Boats have long been associated with leisure, recreation, and transportation across water bodies. One question that many enthusiasts ask is why boats are right-hand drive. Unlike cars, where the majority of the world drives on the right side of the road, boats have an alternative arrangement. Here is an explanation of why boats are right-hand drive.
Before the invention of cars and modern transportation, boats provided an essential means of moving goods and people across water bodies. Back then, boats were hand-powered and limited in speed, but the direction of movement was predicated on various factors.
One such factor was the use of paddles, which were usually mounted on one side of the boat. The paddles were designed such that the boat would steer in the opposite direction to the side being paddled. This construction made it easier for paddlers to paddle and maneuver their way around obstacles, especially in narrow waterways.
As technology advanced, boats evolved into more complex and powerful vessels. Motors replaced paddles, and new designs emerged, with engines mounted at the center or rear of the boat. However, the steering wheel was still positioned towards the right side of the boat.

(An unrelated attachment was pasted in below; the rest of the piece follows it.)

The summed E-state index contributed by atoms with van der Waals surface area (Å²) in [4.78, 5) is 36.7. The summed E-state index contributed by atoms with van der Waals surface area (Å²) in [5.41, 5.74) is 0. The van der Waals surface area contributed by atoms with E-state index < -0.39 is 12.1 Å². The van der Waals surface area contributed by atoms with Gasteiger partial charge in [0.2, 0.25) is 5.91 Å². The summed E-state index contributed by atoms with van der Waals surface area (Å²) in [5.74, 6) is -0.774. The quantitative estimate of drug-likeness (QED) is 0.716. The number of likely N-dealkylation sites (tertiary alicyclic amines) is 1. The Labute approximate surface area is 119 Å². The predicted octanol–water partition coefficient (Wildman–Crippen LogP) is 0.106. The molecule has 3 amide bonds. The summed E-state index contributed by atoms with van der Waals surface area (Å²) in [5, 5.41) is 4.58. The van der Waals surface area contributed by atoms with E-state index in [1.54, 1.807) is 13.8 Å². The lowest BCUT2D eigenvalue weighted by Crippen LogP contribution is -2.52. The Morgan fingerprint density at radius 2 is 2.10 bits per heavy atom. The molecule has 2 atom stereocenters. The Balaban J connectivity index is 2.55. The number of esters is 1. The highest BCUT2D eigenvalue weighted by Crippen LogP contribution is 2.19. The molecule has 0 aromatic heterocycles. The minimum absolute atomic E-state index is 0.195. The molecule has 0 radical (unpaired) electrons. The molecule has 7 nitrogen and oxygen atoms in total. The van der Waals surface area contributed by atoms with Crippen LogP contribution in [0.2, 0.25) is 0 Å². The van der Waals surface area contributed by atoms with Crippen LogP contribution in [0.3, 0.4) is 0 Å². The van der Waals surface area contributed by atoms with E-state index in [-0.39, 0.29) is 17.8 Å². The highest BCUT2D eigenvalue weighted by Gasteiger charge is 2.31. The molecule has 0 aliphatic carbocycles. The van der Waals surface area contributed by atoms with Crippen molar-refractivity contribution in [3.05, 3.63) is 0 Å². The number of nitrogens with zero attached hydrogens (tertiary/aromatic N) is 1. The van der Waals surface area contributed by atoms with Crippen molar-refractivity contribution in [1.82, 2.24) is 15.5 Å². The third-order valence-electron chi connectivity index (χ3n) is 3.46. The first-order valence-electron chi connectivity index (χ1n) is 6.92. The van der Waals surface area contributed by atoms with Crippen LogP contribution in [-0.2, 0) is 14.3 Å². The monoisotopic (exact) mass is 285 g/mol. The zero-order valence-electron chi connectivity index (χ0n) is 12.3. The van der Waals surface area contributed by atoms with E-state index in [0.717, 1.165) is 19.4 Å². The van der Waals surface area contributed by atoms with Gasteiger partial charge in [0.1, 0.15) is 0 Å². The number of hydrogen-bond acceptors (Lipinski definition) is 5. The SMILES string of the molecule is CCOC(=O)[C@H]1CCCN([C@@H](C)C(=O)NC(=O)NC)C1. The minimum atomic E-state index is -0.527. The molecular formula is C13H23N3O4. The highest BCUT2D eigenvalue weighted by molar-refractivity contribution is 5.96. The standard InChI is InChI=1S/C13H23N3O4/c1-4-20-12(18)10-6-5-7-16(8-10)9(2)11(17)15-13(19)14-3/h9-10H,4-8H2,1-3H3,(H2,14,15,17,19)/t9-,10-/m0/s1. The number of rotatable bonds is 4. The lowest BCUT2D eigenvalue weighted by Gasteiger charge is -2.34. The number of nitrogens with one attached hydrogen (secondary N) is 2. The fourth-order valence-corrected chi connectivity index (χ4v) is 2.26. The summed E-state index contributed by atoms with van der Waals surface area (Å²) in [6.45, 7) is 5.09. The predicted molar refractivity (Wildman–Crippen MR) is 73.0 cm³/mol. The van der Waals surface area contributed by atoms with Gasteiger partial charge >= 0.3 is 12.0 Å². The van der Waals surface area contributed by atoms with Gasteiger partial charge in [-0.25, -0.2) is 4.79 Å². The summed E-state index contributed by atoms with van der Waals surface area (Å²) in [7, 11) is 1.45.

The reason for this is primarily attributed to the orientation of the engine and the propeller rotation, which causes water to jet out from the right side of the hull. By placing the captain’s position to the right, it allows them to have a clear view of the water and the surrounding environment.
Additionally, having the steering wheel on the right side something you see across the globe. It is not just an American thing, but it is also present in European boats, where the captain’s position is usually seated on the starboard (Right) side of the boat.
In summary, boats are right-hand drive; it is not because of any particular engineering consideration, but rather, the convention dates back to ancient times when paddlers steered their boats using their dominant hand. The direction of movement was predicated on the side being paddled, thus leading to the placement of the steering wheel on the right side of the boat.
While advanced technology replaced hand-powered paddles with engines, the steering wheel remained at the same position. The engine orientation, propeller rotation, and the captain’s line of sight were some of the deciding factors in maintaining the status quo of keeping the steering on the right side.